(COLO) – Whether driving down a highway or on a community road, every motorist has experienced another driver making an unsafe lane change into our path or being “cut off”. Unsafe lane changes often cause an emotional reaction in the driver who was maintaining their lane position.
If you are fortunate to avoid an immediate crash, do you keep your cool to avoid a secondary one?
One of the top causal factors for injury and fatal crashes identified by the Patrol is lane violations, which have increased annually since 2019. Last year, preliminary data showed that troopers investigated 620 fatal and injury lane violation crashes (4% increase over 2022, 594 crashes). When it was possible to determine, aggressive driving was the most common human factor for these lane violations.
“There are several reasons that drivers may cut another person off. A person can be distracted, driving aggressively, or miscalculate the distance between vehicles,” stated Col. Matthew C. Packard, chief of the Colorado State Patrol. “The reason really doesn’t matter. Instead of reacting, create distance and space between you and that driver. You matter more than any real or perceived affront.”
When making a lane change, drivers must wait for a gap in traffic to leave a safe distance between vehicles. Once a driver sees an opening, turn on the turn signal and check all mirrors and blind spots to move into the desired lane safely and smoothly. Unsafe or aggressive lane changes can cause crashes when another driver doesn’t have time to react.
“If someone around you cuts you off, the worst thing you can do is create a new hazard by reacting out of anger or frustration,” stated Chief Packard. “Don’t escalate the situation. It’s very possible that the initial incident was never about you and you can regain control of the situation by putting space between you and that driver.”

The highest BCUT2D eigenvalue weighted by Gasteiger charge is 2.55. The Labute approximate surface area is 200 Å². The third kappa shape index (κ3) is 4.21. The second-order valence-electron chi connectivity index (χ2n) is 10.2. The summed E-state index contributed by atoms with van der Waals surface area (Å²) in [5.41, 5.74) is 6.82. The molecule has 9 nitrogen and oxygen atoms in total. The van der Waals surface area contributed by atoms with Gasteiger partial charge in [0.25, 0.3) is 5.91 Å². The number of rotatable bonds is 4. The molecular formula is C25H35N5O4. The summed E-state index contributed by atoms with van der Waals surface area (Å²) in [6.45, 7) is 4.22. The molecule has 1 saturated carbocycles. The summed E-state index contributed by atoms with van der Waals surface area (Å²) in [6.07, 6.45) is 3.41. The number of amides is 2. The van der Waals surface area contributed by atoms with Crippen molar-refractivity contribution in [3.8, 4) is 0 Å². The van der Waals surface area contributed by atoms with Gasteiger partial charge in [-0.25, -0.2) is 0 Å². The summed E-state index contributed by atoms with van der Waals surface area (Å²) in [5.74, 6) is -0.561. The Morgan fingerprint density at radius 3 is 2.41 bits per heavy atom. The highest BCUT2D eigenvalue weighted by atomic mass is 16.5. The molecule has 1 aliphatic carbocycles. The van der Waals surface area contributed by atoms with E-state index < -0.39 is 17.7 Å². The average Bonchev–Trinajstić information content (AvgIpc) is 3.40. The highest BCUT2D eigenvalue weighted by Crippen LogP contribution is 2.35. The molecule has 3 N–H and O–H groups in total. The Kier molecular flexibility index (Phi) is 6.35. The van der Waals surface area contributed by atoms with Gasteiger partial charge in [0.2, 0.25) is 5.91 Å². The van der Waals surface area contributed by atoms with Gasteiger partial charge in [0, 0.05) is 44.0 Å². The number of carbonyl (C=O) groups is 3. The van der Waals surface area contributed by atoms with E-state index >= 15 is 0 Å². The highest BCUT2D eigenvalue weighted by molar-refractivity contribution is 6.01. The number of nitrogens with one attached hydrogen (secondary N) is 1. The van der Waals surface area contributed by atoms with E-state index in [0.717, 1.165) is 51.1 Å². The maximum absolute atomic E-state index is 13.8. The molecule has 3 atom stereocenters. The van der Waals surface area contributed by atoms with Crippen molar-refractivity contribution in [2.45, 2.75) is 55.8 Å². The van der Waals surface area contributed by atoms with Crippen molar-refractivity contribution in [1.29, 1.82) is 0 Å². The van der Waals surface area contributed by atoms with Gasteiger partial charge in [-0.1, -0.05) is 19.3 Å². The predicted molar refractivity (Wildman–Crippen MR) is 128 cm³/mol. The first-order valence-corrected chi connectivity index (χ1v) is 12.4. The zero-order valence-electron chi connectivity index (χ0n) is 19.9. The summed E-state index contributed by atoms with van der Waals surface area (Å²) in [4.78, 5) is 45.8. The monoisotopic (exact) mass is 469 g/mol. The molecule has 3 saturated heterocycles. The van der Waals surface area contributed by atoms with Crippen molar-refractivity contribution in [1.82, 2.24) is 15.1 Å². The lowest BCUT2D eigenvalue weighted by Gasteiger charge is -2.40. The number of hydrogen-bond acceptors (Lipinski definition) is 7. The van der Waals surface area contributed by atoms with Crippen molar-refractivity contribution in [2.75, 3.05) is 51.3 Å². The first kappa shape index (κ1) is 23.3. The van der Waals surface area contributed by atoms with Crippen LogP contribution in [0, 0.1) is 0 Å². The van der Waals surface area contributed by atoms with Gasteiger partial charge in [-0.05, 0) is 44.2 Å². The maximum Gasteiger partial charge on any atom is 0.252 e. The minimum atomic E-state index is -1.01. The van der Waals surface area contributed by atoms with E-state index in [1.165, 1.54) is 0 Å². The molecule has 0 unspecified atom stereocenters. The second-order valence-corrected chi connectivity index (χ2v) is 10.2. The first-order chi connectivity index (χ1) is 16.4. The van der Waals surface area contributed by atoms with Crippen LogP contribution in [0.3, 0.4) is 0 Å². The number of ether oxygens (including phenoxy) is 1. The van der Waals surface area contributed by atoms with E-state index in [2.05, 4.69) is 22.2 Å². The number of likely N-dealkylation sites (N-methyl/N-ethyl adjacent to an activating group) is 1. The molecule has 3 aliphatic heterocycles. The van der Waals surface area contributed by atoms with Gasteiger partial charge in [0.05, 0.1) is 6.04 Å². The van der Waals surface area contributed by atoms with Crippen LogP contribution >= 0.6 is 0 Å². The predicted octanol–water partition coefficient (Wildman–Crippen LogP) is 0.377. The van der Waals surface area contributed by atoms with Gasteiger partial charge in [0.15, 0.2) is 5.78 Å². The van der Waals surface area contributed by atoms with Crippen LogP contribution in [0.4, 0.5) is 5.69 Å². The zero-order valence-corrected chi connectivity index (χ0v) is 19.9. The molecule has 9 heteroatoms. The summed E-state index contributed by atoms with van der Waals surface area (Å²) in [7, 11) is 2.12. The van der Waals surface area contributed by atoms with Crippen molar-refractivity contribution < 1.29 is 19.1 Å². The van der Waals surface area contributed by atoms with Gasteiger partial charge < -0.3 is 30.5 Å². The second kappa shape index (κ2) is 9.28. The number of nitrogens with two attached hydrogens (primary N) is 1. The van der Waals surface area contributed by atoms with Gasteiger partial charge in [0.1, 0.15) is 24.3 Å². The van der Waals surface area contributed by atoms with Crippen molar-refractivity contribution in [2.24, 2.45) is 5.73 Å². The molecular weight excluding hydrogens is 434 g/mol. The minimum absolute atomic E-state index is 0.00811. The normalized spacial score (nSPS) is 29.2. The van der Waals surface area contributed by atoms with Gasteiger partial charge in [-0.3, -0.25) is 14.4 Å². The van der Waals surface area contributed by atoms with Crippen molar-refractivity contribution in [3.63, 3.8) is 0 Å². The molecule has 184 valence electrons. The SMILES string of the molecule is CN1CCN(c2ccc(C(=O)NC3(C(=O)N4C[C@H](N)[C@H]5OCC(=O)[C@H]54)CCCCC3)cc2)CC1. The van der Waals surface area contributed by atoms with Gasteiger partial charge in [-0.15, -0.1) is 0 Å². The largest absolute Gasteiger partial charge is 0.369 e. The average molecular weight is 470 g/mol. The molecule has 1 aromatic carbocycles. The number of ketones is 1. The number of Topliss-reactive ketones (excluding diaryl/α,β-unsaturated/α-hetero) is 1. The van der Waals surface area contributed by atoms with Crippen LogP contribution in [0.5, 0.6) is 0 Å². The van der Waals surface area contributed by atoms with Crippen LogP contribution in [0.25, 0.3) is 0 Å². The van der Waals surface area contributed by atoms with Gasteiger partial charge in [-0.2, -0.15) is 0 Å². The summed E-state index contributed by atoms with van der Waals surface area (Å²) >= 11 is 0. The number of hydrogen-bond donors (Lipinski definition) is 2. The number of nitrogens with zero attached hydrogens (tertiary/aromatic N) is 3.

If you encounter an aggressive driver who is putting other motorists at risk, the aggressive driver should be avoided by getting out of the way, not making eye contact, or indicating disapproval of their driving behavior. Contact the Colorado State Patrol as soon as safely possible by pulling over and calling *CSP (*277). Be prepared to provide the following information: vehicle description, license plate number, location and direction of travel, driver description, and the aggressive driving behavior being demonstrated.
It’s up to all of us to keep our cool and steer clear of aggressive drivers.
Troopers continue to take a low-tolerance approach to the top fatal crash factors, including lane violations, impaired driving and speeding, while launching a yearlong campaign called “Drive Safe.” This campaign celebrates positive driving behaviors and encourages all of us to drive like a trooper is riding with you.
ABOUT THE COLORADO STATE PATROL
Since our origin in 1935, the Colorado State Patrol (CSP) has focused on preserving human life and protecting property within our communities. Our 1,100 members embody the core values of Honor, Duty, and Respect in their daily jobs. In addition to our expertise in motor vehicle safety on the state’s roadways, the CSP is responsible for the Governor and other dignitaries’ protection, commercial motor vehicle enforcement, hazardous materials, homeland security, communications, investigative services, criminal interdiction, community education, aviation operations, and more.